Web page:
America’s tech industry has been the target of antitrust cases from the government and the wider public for some time now. From the famous Microsoft antitrust case in 1998 to several similar cases filed against the biggest tech firms in recent years, the government has been trying hard to curb the growing power of these tech giants albeit unsuccessfully.
Now antitrust is not a new concept and most of the time, it is warranted. A good example is the Standard Oil Antitrust case in 1911 that led to the break up of an oil monolith into several competing companies. Most importantly, however, it brought an end to “a series of abusive and anticompetitive actions” that was the norm of commerce in the early 20th century.
Today’s cases however are a little different and I would argue, misguided. The government argues that the tech industry is dominated by a few big companies, specifically five; Amazon, Alphabet (Google’s holding company), Facebook, Apple and Microsoft. These are also the five of the largest companies in the US, as measured by market cap.
In a nutshell, it is the size and the dominance of these companies that are bad. They stifle competition and therefore innovation while also harming consumers and the wider society. This is the opinion of Washington DC.
These conceptions or ‘misconceptions’ have led to six separate antitrust bills pushed by a US congressional last week. The goal is to widen the definition of antitrust so that it can finally apply to these companies.
However last week’s events, may shed some more light on the situation and hopefully change the course of the fight.
Last Monday antitrust complaints against Facebook brought by FTC and the attorney general was thrown out by U.S District Judge James Boasberg. In his opinion, the judge dismissed the whole argument by ruling that the FTC did not prove that Facebook is a monopoly.
“The FTC’s Complaint say almost nothing concrete on the key question of how much power Facebook actually had, and still has, in a properly defined antitrust product market. It is almost as if the agency expects the Court to simply nod to the conventional wisdom that Facebook is a monopolist.”
Herein is the cornerstone of the whole argument. Are these companies really monopolies or are they just big companies in much larger markets? My sense is the latter. I would argue that the US tech industry is still vibrant, very competitive and subject to disruption. Here are some of my reasons.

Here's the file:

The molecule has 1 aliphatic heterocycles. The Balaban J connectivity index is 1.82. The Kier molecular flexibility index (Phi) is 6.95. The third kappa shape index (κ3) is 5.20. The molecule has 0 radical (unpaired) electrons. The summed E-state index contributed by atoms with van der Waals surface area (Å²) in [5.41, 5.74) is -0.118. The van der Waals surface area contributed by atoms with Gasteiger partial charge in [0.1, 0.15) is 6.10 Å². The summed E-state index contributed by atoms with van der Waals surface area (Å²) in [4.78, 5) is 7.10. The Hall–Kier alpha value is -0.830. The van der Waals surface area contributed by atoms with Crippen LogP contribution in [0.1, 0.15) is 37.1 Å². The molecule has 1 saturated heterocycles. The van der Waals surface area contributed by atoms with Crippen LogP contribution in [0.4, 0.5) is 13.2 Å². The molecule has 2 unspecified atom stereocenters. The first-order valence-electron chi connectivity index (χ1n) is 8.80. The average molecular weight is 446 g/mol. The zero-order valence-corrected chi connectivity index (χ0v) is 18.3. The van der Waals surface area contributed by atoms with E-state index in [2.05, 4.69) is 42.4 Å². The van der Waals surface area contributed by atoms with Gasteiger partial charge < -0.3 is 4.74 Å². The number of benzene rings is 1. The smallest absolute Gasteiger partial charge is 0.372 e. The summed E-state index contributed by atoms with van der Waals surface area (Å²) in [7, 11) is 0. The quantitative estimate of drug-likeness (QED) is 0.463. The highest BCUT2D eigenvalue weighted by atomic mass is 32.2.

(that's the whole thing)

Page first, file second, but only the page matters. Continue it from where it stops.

A Swahili Proverb translates something to ‘When the bulls fight it is the grass that suffers.’ In this case, however, I argue that the grass does not suffer, it in fact thrives. By grass here I mean consumers and the bulls the tech behemoths.
One big misconception about these tech giants is that they operate within their own turfs. With some sort of agreement not to venture into the other’s territory. The truth however is that these companies are in constant brutal competition with each other to grab a piece of market from the other.
In the cloud computing market, for instance, Google, Microsoft and Amazon are locked in constant battle for supremacy. Alongside them are newcomers like Zoom and Snowflake both of whom debuted last year, they are slowly carving out space in the cloud computing market.
While Google and Facebook seem to occupy different markets i.e. the search and social media, both their revenue streams come from online advertising.
The result is a wide array of options for consumers while a price war between these providers ensures that it constantly drops. This is how capitalism works and it’s the main reason many in the world are much better off than their predecessors. One would think it is as obvious a fact to US legislators as it is to us.
Another popular attack thrown at the “Big Five” is that they intentionally or indirectly crush any disruption into their domains. This again is largely untrue. In his op-ed Matt Rosof explains how it is in fact through disruption that some of the big Five rose.
“Google became a threat to Microsoft because it solved an entirely different problem that Microsoft hadn’t even been focused on – organizing the burgeoning mass of information on the Internet in a way that made it easy for people to find what they were looking for. By the time Microsoft woke up and tried to beat Google with its own search engine, MSN Search (later Bing) in 2005 it was already too late.”
The truth is Silicon Valley’s dominance in the tech world is not the real problem here. What seems to irk, liberals especially is their size. Matt Rosoff captures this sentiment well saying “Being big in itself is not illegal.”